I always celebrated then when I found multicultural characters in the stories I was personally reading as well as settings outside the norm of the net in which is regularly cast. E Q U A L I T Y in L I T E R A T U R E does not end nor begin on having different perspectives in ethnicity or nationality, as it also is inclusive of the ideal for a balancing of all characters and the lives in which they lead. This can include single | divorced | grandparent | foster parenting, adoptive or step-parent families, LGBT families and individuals; learning difficulties as well as those who are living with a medical handicap, illness, or affliction. Immigrant stories of people and families changing their stars for a life in a new country; biracial and multi-ethnic families. Whilst going further to extend past religious differences and spirituality freedoms to include a cross-section of all representations of a person’s beliefs as much as the differences in how we live, eat, and breathe. Full equality is giving the writer the will to focus on the characters they can personally identify with and as thus, can endear the reader to draw connection with as well. For every well-written story there is a reader who is aching to read a story which has transcended the living reality mantra of the earth being a melting pot and has taken the theory into practice in literature. I hint about my views about all of this under “My Bookish Life“.

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E Q U A L I T Y in L I T E R A T U R E for me is reading the world through the lens in which we live. Our world is a beautiful melting pot of cultures, traditions, religions and individualism. Why not celebrate those differences by painting living testaments of our lives as a portrait through the characters we breathe to life in novels? Giving back a bit of the grace in which we are free to live?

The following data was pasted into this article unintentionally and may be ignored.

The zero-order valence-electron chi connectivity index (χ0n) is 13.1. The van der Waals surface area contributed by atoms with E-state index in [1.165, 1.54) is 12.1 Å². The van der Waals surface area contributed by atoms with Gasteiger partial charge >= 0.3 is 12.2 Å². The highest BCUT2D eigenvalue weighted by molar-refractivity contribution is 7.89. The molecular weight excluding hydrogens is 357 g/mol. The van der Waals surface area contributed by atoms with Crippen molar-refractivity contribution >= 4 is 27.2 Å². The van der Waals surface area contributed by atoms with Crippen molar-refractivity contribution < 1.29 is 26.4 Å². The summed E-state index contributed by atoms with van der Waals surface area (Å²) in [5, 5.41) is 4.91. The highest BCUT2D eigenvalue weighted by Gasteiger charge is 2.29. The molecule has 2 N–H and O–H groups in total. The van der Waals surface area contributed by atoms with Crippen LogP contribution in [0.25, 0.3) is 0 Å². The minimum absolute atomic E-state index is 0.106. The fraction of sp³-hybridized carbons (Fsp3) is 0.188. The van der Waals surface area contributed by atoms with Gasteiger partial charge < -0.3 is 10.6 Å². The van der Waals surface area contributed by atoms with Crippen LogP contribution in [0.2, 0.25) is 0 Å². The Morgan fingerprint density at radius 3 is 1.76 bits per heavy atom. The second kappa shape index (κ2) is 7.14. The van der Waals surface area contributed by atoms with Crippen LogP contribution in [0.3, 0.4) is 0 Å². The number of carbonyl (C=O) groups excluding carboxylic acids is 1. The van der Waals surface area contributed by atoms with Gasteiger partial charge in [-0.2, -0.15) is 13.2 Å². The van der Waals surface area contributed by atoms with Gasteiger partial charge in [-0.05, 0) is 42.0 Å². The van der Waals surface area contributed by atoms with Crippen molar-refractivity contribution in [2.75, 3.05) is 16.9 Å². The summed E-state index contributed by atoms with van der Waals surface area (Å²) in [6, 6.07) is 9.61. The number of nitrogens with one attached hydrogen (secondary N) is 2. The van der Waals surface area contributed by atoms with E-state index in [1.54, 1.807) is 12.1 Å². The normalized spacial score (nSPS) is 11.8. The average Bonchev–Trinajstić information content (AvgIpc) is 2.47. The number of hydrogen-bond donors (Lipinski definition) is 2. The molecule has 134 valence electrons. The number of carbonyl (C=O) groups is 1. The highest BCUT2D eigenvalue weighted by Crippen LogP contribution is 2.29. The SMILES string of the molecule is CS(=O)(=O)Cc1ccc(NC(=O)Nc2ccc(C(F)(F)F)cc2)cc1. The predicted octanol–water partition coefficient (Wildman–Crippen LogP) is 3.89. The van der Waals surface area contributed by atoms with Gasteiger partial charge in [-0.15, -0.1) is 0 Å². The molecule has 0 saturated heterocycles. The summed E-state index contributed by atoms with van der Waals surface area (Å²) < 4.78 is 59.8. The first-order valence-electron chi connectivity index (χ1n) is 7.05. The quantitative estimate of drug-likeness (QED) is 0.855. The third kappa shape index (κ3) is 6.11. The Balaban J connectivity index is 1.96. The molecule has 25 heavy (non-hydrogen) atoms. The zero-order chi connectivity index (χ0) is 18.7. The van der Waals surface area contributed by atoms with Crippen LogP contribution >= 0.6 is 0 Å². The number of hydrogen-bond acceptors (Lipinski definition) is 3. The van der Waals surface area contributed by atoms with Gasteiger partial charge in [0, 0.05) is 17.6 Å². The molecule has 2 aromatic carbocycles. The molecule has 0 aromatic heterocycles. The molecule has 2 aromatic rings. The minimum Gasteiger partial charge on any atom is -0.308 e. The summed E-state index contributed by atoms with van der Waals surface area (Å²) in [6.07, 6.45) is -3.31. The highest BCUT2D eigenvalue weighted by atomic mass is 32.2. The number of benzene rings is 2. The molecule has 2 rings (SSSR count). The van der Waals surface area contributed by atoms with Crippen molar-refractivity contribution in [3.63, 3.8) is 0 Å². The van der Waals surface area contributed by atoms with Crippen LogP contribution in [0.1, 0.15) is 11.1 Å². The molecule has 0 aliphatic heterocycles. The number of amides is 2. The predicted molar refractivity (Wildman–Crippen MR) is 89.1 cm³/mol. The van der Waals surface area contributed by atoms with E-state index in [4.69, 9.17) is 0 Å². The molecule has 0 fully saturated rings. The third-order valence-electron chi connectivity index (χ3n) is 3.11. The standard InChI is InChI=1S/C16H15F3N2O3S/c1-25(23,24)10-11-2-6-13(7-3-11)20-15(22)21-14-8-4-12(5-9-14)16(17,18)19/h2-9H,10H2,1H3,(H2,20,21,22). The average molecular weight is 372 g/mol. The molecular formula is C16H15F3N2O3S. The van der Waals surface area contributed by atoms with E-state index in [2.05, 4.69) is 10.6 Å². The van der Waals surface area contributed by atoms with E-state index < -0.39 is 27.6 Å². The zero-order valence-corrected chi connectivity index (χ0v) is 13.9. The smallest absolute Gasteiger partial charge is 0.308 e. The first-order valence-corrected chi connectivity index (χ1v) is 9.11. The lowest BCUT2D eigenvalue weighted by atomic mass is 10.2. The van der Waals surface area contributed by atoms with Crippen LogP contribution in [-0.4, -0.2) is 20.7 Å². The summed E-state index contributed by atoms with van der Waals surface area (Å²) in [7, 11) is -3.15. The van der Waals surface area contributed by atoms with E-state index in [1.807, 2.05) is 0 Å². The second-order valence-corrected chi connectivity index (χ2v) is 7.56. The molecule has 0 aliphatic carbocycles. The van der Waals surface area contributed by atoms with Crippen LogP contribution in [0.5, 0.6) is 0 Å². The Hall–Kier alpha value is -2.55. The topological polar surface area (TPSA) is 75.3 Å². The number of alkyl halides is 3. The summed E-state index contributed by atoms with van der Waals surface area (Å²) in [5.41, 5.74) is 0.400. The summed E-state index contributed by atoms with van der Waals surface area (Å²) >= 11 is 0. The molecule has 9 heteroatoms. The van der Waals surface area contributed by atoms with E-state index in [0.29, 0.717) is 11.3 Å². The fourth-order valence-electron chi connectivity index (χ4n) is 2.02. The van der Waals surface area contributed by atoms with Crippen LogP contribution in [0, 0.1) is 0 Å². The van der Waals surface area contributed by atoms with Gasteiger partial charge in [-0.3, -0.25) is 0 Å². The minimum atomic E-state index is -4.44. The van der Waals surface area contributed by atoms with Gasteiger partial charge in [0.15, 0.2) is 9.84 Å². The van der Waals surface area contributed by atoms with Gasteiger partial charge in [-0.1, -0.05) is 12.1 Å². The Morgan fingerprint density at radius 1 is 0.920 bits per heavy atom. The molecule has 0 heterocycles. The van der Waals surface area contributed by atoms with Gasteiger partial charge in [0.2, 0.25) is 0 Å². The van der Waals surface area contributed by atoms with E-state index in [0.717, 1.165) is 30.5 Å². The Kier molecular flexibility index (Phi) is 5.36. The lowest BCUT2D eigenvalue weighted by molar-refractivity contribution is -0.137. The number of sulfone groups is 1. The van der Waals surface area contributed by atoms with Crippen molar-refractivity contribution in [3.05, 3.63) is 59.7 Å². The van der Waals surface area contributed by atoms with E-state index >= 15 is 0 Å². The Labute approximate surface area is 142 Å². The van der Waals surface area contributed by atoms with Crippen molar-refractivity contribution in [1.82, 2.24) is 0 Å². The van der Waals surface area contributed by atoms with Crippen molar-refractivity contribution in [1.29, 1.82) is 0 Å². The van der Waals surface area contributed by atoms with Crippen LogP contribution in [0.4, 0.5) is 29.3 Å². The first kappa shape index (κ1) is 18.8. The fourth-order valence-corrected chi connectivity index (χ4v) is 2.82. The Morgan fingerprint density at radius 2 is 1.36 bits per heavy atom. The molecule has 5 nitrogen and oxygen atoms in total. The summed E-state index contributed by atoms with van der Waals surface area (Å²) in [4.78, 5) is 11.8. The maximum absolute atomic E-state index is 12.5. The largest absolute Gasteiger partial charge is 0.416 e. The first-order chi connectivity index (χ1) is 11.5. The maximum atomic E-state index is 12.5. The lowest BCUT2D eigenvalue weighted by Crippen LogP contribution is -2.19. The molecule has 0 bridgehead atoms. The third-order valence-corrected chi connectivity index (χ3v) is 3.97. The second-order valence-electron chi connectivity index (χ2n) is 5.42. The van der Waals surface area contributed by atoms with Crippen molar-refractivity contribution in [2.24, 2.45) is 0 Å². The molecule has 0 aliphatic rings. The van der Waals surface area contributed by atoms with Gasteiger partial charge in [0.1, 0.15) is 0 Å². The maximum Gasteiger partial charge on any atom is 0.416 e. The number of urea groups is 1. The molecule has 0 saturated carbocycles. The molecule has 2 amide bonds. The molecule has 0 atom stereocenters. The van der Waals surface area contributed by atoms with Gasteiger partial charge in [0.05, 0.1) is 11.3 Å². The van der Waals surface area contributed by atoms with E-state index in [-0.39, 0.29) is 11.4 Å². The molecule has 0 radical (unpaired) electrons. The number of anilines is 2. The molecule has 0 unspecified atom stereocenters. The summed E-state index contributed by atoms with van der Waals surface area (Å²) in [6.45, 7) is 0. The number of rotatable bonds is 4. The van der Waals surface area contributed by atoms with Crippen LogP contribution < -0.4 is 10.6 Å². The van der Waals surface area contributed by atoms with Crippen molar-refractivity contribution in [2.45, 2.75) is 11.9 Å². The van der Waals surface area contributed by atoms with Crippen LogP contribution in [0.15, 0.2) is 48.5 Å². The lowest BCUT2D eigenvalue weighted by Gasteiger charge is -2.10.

by Jorie of Jorie Loves A Story

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Access to Different Kinds of Literature via Color in Colorado

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Books on the Underground; Books on the Subway; Jorie Loves A Story: Booking the Rails

I recently reviewed a book for my Booking the Rails Feature where I highlighted Wonder by R.J. Palacio who wrote this beautiful book about a boy whose face is altered from other children yet the light of his heart uplifts everyone who meets him. The beauty of the novel itself is showing the grace of living your life as true to who you are on the inside as to reflect back to those who perceive you through prejudicial eyes the joy in being authentically yourself. The barriers people build up between each other can be brought down one by one if we endeavour to understand what alienates us and be determined to draw out empathy and compassion as a first response rather than fear, ignorance, and indifference.

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August has a keen philosophical intuitiveness about himself, the dynamics of his family, and his personal living environment around him. He seeks to find solace out of uncertainty and squalls chaos with simplistic truths which etch out the stigmas of which society oft-times places on individuals who are in some shape or form ‘different’ from the ‘norm’. And, the sad truth is that normalcy is in the eye’s of the beholder! To be normal is quite definitively the ability to be wholly true to yourself, your internal resolve of spirit, and in knowing who you are without the prejudgements and negative thoughts of others assembling into your heart. August has instinctively dry humour to convey his thoughts about life, dispelling any unease to meet him because he breaks the ice by simply being himself! He draws you into his sphere by engaging you in a way you were not expecting! No pretense. He’s simply ‘August’, who prefers to go by ‘Auggie’, the brother of Via and the boy who wants to live like a regular ten-year old entering fifth grade!